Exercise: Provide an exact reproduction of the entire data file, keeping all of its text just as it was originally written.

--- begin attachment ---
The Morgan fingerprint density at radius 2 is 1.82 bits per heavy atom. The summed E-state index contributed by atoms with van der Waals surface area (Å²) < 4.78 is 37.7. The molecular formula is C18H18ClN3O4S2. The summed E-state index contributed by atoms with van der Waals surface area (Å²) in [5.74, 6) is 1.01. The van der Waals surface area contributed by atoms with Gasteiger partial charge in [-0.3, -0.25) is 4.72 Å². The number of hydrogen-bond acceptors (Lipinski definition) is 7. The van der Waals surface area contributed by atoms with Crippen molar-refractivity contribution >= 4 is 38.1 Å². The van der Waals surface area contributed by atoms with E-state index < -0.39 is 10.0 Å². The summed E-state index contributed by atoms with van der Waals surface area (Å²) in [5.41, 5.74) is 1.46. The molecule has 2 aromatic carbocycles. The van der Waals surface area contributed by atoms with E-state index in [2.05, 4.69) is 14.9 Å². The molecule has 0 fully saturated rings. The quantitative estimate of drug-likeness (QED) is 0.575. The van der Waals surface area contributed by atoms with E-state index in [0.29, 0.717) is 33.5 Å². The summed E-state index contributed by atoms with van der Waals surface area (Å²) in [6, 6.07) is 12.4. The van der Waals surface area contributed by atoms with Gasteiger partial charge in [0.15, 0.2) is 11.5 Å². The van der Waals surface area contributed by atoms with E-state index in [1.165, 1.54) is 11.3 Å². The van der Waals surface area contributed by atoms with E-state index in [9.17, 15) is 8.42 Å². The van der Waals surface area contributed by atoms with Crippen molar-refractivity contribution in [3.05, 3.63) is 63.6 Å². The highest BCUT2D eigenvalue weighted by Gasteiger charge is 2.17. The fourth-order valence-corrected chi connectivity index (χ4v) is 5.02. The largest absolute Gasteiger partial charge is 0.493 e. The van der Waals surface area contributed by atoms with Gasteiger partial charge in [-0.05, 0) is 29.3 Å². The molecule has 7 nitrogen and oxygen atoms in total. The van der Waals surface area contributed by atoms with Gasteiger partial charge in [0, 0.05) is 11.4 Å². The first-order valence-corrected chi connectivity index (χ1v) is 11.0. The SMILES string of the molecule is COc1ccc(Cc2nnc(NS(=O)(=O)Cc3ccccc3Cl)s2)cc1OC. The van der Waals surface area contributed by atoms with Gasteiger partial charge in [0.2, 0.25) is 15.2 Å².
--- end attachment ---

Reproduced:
The Morgan fingerprint density at radius 2 is 1.82 bits per heavy atom. The summed E-state index contributed by atoms with van der Waals surface area (Å²) < 4.78 is 37.7. The molecular formula is C18H18ClN3O4S2. The summed E-state index contributed by atoms with van der Waals surface area (Å²) in [5.74, 6) is 1.01. The van der Waals surface area contributed by atoms with Gasteiger partial charge in [-0.3, -0.25) is 4.72 Å². The number of hydrogen-bond acceptors (Lipinski definition) is 7. The van der Waals surface area contributed by atoms with Crippen molar-refractivity contribution >= 4 is 38.1 Å². The van der Waals surface area contributed by atoms with E-state index < -0.39 is 10.0 Å². The summed E-state index contributed by atoms with van der Waals surface area (Å²) in [5.41, 5.74) is 1.46. The molecule has 2 aromatic carbocycles. The van der Waals surface area contributed by atoms with E-state index in [2.05, 4.69) is 14.9 Å². The molecule has 0 fully saturated rings. The quantitative estimate of drug-likeness (QED) is 0.575. The van der Waals surface area contributed by atoms with E-state index in [0.29, 0.717) is 33.5 Å². The summed E-state index contributed by atoms with van der Waals surface area (Å²) in [6, 6.07) is 12.4. The van der Waals surface area contributed by atoms with Gasteiger partial charge in [0.15, 0.2) is 11.5 Å². The van der Waals surface area contributed by atoms with E-state index in [1.165, 1.54) is 11.3 Å². The van der Waals surface area contributed by atoms with E-state index in [9.17, 15) is 8.42 Å². The van der Waals surface area contributed by atoms with Crippen molar-refractivity contribution in [3.05, 3.63) is 63.6 Å². The highest BCUT2D eigenvalue weighted by Gasteiger charge is 2.17. The fourth-order valence-corrected chi connectivity index (χ4v) is 5.02. The largest absolute Gasteiger partial charge is 0.493 e. The van der Waals surface area contributed by atoms with Gasteiger partial charge in [-0.05, 0) is 29.3 Å². The molecule has 7 nitrogen and oxygen atoms in total. The van der Waals surface area contributed by atoms with Gasteiger partial charge in [0, 0.05) is 11.4 Å². The first-order valence-corrected chi connectivity index (χ1v) is 11.0. The SMILES string of the molecule is COc1ccc(Cc2nnc(NS(=O)(=O)Cc3ccccc3Cl)s2)cc1OC. The van der Waals surface area contributed by atoms with Gasteiger partial charge in [0.2, 0.25) is 15.2 Å².